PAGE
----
Standing Up to Bullies

Playwright-turned-litigator Hank Bates of Carney Williams Bates Pulliam & Bowman in Little Rock goes up against those who prey on the poor

Published in 2011 Mid-South Super Lawyers magazine

By Ross Pfund on November 7, 2011


Q: What first got you interested in the law?

A: On the worldview level, I was interested in doing something from a social change perspective. In my practice, I’ve always done nonprofit or social interest or plaintiff’s work, which I’ve always seen as a sort of public interest work. On the gut level, I’ve always rooted for underdogs and don’t like bullies. A lot of what I do, at least in my mind, is sue bullies. I’m not anti-corporation—my law firm’s a corporation—but they are good and bad. And I like suing the bad ones. There’s a lot of bullying, particularly in our current economic environment.


Q: You spent some time at The University of Manchester. What was that experience like?

A: Mostly what I did over there was related to creative writing. In a former life, I was a playwright. And coming out of college, I was writing plays, and I got a fellowship to go over there for a year and that’s what I focused on. Basically, I wrote and traveled. I took some classes and I don’t know what grades I made in them. I’ve never seen the transcript. When I applied to law school, they asked for a copy of the transcript, and I was like, “Are you serious?” [Laughs]


Q: Did you ever have anything produced?

A: I did. I have one play that I co-wrote that gets produced in high schools and such. It’s called American Beauty. It’s a light satire on beauty pageants. I got a check for $43 the other day.


Q: The residuals are rolling in!

A: I make about $50 a year. Law has turned out to be a little more lucrative.


Q: Tell me about your consumer fraud finance work.

A: It grows out of my own frustration with what’s happened with the economy over the past several years and the growing gap between the haves and the have-nots. A certain segment of the haves make their money off business plans that purposely prey on the have-nots, particularly in the subprime lending and payday loans, refund loans, credit cards, banking fees, all those areas. It’s not just that they happen to be making money off of poor people, it’s that their business is to make money off poor people.


Q: And you represent people who’ve been taken advantage of?

A: There are a lot of people who have bad credit these days because of the economy and they end up in a subprime situation. Certain companies actively solicit and advertise and seek out those kinds of customers so that they can hit them with fees, basically. It’s a business model. It’s a way to make money.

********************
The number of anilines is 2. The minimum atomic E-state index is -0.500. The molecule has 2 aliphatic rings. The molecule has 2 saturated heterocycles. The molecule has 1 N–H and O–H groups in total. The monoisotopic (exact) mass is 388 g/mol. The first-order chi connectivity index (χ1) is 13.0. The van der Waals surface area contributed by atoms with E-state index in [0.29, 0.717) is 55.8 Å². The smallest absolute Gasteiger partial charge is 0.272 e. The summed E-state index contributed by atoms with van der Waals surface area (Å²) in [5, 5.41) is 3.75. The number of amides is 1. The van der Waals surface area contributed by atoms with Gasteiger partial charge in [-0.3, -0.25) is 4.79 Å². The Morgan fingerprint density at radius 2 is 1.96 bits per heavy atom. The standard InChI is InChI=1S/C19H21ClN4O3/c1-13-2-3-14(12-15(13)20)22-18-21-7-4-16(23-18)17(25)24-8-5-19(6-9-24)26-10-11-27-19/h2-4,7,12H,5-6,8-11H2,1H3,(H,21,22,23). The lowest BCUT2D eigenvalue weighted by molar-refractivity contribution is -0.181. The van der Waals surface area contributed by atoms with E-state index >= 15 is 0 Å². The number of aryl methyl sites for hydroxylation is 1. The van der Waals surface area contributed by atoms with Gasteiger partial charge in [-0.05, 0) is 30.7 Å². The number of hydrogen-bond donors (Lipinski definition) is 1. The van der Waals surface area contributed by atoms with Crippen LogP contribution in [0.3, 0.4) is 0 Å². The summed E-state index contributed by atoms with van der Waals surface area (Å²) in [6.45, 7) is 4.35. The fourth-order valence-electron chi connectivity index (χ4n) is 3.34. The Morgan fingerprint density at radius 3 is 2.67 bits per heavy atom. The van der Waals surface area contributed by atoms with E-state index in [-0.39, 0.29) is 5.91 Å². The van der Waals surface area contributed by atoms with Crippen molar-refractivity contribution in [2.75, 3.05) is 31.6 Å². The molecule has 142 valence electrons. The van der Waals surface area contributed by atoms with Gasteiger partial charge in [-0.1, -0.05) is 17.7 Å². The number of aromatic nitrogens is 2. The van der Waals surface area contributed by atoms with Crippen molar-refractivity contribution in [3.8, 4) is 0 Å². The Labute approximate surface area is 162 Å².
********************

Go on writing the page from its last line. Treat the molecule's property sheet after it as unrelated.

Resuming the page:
Q: Do you enjoy the courtroom experience?

A: I do enjoy it. I had a five-week trial last fall, and that is an endurance test. Because not only is it five weeks of 14-, 15-hour days, there’s also the lead-up length, [which] is 10 weeks. The pretrial can be harder than the actual trial.


Q: Does your creative writing experience help you?

A: I think it does. One, because I’ve had creative writing, I have confidence in my writing and I don’t feel the need to show I’m a good writer. Therefore, I can just write clearly and simply, rather than trying to use big words or fancy words. In legal writing, you want to write simply and persuasively—get to the point. So I think it helps me do that.

Also, when you write creatively, you have to set out a plot and make it all tie together. It helps me take a brief through an efficient, linear story to show my argument. [And] it probably helps with opening and closing in terms of telling a story, something the jury can relate to.


Q: Do you do anything special to prepare for trial?

A: It’s just a lot of hard work. Maybe there are lawyers out there that are just so charming that they don’t have to work very hard, but I don’t consider myself one of those. [Laughs] I think to the extent I’m persuasive to a judge or a jury, it’s because they think I truly understand the facts and the context, and therefore, they can trust what’s coming out of my mouth. Which means I have to know it really, really well. Maybe that’s the way it is with most lawyers.


Q: What would you tell young lawyers just beginning their careers?

A: The same advice I’d give anyone, but it’s particularly true in law: Make sure you like what you’re doing. There’s a lot of lawyering that is very hard work and can be frustrating. If you don’t like it and aren’t doing something you think is worthwhile, you’re going to hate being a lawyer.

The other thing is that some people seem to think lawyers are people that argue well. Good lawyers don’t argue at all. When I’m on the phone with a good lawyer, we never argue about our case; that’s a waste of time. What good lawyers do is get along with opposing counsel and try to resolve differences as efficiently as possible and to persuade judges and juries. And there’s a big difference between arguing and persuading.

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